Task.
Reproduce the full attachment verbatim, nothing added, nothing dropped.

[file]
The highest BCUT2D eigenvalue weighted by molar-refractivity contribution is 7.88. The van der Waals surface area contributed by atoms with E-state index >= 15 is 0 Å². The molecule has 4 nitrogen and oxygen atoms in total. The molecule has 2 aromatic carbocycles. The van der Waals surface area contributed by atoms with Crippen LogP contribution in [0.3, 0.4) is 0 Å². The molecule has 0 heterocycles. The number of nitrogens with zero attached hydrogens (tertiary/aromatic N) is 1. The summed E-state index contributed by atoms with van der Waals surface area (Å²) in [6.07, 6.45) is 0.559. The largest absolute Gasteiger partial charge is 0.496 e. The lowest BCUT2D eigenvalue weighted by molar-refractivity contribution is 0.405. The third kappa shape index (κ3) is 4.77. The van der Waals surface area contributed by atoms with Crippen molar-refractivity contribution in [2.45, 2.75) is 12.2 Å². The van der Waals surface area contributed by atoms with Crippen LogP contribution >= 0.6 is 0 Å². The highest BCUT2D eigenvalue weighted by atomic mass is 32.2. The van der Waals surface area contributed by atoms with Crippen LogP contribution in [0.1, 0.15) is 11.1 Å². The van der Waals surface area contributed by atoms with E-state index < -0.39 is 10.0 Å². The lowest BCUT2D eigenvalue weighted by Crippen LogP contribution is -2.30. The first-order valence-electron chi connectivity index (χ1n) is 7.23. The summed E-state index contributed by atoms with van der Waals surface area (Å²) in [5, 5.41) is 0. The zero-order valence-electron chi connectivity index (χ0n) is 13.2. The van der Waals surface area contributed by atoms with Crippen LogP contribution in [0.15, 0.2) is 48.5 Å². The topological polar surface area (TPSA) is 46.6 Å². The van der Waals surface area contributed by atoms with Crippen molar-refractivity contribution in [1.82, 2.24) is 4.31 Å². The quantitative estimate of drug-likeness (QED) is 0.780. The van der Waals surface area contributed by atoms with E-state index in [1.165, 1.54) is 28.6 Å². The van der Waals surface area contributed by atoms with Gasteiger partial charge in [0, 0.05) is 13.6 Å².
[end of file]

The highest BCUT2D eigenvalue weighted by molar-refractivity contribution is 7.88. The van der Waals surface area contributed by atoms with E-state index >= 15 is 0 Å². The molecule has 4 nitrogen and oxygen atoms in total. The molecule has 2 aromatic carbocycles. The van der Waals surface area contributed by atoms with Crippen LogP contribution in [0.3, 0.4) is 0 Å². The molecule has 0 heterocycles. The number of nitrogens with zero attached hydrogens (tertiary/aromatic N) is 1. The summed E-state index contributed by atoms with van der Waals surface area (Å²) in [6.07, 6.45) is 0.559. The largest absolute Gasteiger partial charge is 0.496 e. The lowest BCUT2D eigenvalue weighted by molar-refractivity contribution is 0.405. The third kappa shape index (κ3) is 4.77. The van der Waals surface area contributed by atoms with Crippen molar-refractivity contribution in [2.45, 2.75) is 12.2 Å². The van der Waals surface area contributed by atoms with Crippen LogP contribution >= 0.6 is 0 Å². The highest BCUT2D eigenvalue weighted by atomic mass is 32.2. The van der Waals surface area contributed by atoms with Crippen LogP contribution in [0.1, 0.15) is 11.1 Å². The van der Waals surface area contributed by atoms with E-state index < -0.39 is 10.0 Å². The lowest BCUT2D eigenvalue weighted by Crippen LogP contribution is -2.30. The first-order valence-electron chi connectivity index (χ1n) is 7.23. The summed E-state index contributed by atoms with van der Waals surface area (Å²) in [5, 5.41) is 0. The zero-order valence-electron chi connectivity index (χ0n) is 13.2. The van der Waals surface area contributed by atoms with Crippen LogP contribution in [0.15, 0.2) is 48.5 Å². The topological polar surface area (TPSA) is 46.6 Å². The van der Waals surface area contributed by atoms with Crippen molar-refractivity contribution in [1.82, 2.24) is 4.31 Å². The quantitative estimate of drug-likeness (QED) is 0.780. The van der Waals surface area contributed by atoms with E-state index in [1.165, 1.54) is 28.6 Å². The van der Waals surface area contributed by atoms with Gasteiger partial charge in [0, 0.05) is 13.6 Å².